Out-Law / Your Daily Need-To-Know

Case sets GDPR standard for publicising privacy notices

Out-Law News | 02 Apr 2019 | 10:44 am | 3 min. read

Businesses that do not collect personal data directly from consumers must potentially use any contact details they do gather about those consumers to notify them of the way they intend to use their data in light of recent enforcement action, a data protection law expert has said.

Rif Kapadi of Pinsent Masons, the law firm behind Out-Law.com, said action taken by Poland's data protection authority highlighted the standards of transparency businesses must meet under the General Data Protection Regulation (GDPR).

Businesses processing personal data are obliged to provide people to whom the data relates with information about that data processing. Specific information requirements are set out in Article 14 of the GDPR for cases where the personal data organisations gather has not been obtained from the data subject, such as where it has been collected from public sources of information.

The Personal Data Protection Office (UODO) in Poland recently imposed a fine of approximately €220,000 on a business over what it deemed to be an intentional failure to take sufficient steps to notify six million people about the processing of their data. The case was publicised by the European Data Protection Board (EDPB).

"Many people whose data were processed by the company were not aware of this," the EDPB's summary of the case said. "The controller did not inform them about the processing and thus deprived them of the possibility to exercise their rights under the General Data Protection Regulation. Therefore, they had no possibility to object to further processing of their data, to request their rectification or erasure."

"The president of the Personal Data Protection Office considered the breach to be serious, since it concerns the fundamental rights and freedoms of persons, whose data are processed by the company and relates to the basic issue – the information on the processing of data. Imposing the fine is necessary, because the controller does not comply with the law," it said.

The company fined in the Polish case gathered data about entrepreneurs past and present from publicly available sources. The business shared its privacy notice directly with some of those people, via email, but it did not hold email addresses for many of the other data subjects. In a bid to meet the Article 14 information requirements in respect of those people, the company posted its privacy notice on its website. However, the UODO said this move did not go far enough.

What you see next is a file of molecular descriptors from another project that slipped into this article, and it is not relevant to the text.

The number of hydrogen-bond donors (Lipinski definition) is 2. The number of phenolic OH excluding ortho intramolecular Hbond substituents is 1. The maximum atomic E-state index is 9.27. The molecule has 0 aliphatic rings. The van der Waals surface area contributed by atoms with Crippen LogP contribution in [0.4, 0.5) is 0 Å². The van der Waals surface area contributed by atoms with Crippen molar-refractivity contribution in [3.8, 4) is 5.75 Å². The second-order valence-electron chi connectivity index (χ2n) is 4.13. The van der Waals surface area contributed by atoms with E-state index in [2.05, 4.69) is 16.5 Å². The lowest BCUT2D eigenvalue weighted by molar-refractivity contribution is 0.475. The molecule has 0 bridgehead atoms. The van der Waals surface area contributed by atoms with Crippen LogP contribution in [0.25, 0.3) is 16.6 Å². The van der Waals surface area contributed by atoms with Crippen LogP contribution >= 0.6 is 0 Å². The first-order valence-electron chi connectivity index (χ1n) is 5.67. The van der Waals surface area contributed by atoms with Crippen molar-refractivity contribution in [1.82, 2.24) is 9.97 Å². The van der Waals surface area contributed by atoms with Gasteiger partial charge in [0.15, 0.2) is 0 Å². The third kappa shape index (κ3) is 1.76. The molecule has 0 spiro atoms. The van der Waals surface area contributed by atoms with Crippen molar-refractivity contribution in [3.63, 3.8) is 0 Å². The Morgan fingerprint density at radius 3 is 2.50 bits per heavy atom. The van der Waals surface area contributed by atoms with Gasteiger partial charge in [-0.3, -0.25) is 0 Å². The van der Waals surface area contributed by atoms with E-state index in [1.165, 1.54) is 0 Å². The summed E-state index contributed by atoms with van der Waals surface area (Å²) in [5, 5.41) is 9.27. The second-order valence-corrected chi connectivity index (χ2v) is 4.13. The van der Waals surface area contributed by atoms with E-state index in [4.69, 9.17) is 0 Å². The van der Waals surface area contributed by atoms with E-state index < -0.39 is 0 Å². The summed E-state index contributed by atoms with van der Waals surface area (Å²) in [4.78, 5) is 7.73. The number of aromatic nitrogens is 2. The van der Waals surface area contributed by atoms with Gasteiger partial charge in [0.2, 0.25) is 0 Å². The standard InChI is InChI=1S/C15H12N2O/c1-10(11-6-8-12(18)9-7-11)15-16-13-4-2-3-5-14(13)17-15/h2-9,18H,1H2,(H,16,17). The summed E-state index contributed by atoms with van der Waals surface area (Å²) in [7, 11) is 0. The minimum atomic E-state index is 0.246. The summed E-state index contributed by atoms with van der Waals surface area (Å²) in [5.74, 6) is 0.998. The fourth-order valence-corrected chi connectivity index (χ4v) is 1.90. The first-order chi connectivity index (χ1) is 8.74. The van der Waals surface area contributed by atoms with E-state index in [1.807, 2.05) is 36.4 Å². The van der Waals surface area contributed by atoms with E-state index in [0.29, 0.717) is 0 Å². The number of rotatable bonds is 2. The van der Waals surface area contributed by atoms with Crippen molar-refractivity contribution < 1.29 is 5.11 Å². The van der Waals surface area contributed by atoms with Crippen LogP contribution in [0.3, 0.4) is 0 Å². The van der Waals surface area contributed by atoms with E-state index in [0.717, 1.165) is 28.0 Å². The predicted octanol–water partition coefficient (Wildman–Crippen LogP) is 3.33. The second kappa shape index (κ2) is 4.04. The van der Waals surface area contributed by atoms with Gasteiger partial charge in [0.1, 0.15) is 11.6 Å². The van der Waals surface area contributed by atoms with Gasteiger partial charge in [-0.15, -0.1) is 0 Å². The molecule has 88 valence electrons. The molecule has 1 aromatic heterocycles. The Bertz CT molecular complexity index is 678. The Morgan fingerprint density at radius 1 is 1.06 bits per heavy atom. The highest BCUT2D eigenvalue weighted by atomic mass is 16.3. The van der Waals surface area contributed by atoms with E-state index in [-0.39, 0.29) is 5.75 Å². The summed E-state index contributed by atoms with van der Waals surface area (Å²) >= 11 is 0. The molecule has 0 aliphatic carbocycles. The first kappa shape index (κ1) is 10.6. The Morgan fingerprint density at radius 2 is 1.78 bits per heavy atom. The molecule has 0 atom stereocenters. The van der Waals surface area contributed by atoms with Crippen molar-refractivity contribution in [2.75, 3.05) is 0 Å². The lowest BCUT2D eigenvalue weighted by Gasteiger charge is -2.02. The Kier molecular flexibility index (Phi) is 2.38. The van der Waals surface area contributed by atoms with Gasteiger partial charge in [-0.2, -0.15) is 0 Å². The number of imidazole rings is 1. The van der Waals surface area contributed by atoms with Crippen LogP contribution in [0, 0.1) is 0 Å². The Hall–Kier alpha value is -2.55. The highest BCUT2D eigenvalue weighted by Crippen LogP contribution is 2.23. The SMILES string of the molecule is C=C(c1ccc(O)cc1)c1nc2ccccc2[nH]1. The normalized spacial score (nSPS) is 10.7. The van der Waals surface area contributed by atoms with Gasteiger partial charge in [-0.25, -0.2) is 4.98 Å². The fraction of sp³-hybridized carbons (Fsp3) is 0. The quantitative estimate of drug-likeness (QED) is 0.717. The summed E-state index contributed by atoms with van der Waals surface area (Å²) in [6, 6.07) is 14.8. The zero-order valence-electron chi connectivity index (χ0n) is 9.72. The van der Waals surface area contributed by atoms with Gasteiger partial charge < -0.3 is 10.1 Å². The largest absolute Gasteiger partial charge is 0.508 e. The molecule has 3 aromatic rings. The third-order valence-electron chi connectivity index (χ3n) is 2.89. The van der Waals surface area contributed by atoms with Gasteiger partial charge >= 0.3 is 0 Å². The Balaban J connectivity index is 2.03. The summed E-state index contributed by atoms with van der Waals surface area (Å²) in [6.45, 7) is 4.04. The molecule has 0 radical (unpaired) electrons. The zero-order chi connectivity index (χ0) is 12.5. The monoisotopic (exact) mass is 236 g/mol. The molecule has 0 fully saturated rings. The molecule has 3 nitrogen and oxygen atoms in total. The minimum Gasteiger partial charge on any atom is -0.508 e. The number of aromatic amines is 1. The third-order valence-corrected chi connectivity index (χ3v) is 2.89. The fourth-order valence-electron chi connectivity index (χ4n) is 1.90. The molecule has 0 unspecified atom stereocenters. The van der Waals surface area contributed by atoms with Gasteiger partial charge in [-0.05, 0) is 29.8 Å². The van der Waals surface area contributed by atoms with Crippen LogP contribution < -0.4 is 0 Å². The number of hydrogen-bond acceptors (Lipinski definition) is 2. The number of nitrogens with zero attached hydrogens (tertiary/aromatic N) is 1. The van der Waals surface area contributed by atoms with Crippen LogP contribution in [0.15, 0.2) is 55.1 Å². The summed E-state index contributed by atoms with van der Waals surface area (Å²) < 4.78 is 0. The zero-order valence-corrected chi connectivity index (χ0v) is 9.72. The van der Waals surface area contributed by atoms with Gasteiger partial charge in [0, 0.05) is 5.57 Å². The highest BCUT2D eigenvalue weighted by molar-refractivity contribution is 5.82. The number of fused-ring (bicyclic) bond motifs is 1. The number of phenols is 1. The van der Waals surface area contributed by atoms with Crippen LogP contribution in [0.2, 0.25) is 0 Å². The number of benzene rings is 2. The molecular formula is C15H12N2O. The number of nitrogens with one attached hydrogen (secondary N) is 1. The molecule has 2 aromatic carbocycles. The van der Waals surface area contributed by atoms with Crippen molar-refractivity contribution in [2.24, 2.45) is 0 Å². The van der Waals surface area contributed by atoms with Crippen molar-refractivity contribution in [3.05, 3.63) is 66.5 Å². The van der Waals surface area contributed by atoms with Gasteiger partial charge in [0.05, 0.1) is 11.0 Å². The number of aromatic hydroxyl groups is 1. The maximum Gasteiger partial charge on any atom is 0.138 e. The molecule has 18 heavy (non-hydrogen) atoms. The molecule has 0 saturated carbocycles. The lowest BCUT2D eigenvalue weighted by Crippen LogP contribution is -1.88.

The UODO considered that the company held postal address details for some of the data subjects. It said the company should have posted its privacy notice to those data subjects, rejecting the company's argument that it would have had to have used registered mail and that the cost of this justified it not posting the information.

"While having the contact data to particular persons, the controller should have fulfilled the information obligation in relation to them," the UODO concluded, according to the EDPB's statement.

"In the relevant case, the entity had postal addresses and telephone numbers and could therefore comply with the obligation to provide information to the persons whose data are being processed," it said.

Rif Kapadi of Pinsent Masons said the case holds lessons for other businesses.

"As ever, the case facts were somewhat unique to the controller's business and in particular, it seems from the EDPB press release that the fact data subjects may not have been aware of the processing at all, was probably an important aggravating factor, but the ruling by Poland's regulator confirms the high standards of transparency that organisations processing personal data are now subject to under the GDPR. So many businesses just rely on a website notification and do not budget for bespoke postal notice," Kapadi said.

"The case arguably creates an anomalous two-tier standard of disclosure that depends on whether and what contact details businesses hold about data subjects – on the one hand businesses cannot rely on simply publishing their privacy notice on their website to meet the information requirements of the GDPR in cases where they have no direct relationship with data subjects but have collected contact details for those individuals. The UODO case suggests that businesses should make use of the contact details they hold to meet their obligations on transparency about their data processing in such circumstances," he said.

"On the other hand, the situation will be different where businesses do not gather contact details for data subjects – in such cases posting privacy notices via public communication channels such as websites and on social media is likely to be sufficient to comply," Kapadi said.

"The costs of posting, other means of notice and the environmental impact should also be carefully balanced in practice. However, the UODO case shows that regulators are likely to apply a high threshold to the application of the proportionality concept that exists to the information requirements under Article 14 of the GDPR. GDPR contains an exemption where "the provision of such information proves impossible or would involve a disproportionate effort" – the UODO case shows that the cost of posting privacy notices through ordinary mail to six million people was not sufficient to trigger the exemption," Kapadi said. 

"I can also see this proportionality approach being applied in the data breach scenario, when controllers are deciding whether to reach out to data subjects directly or go for a public announcement, the standards and burdens on controllers are potentially quite high," he said.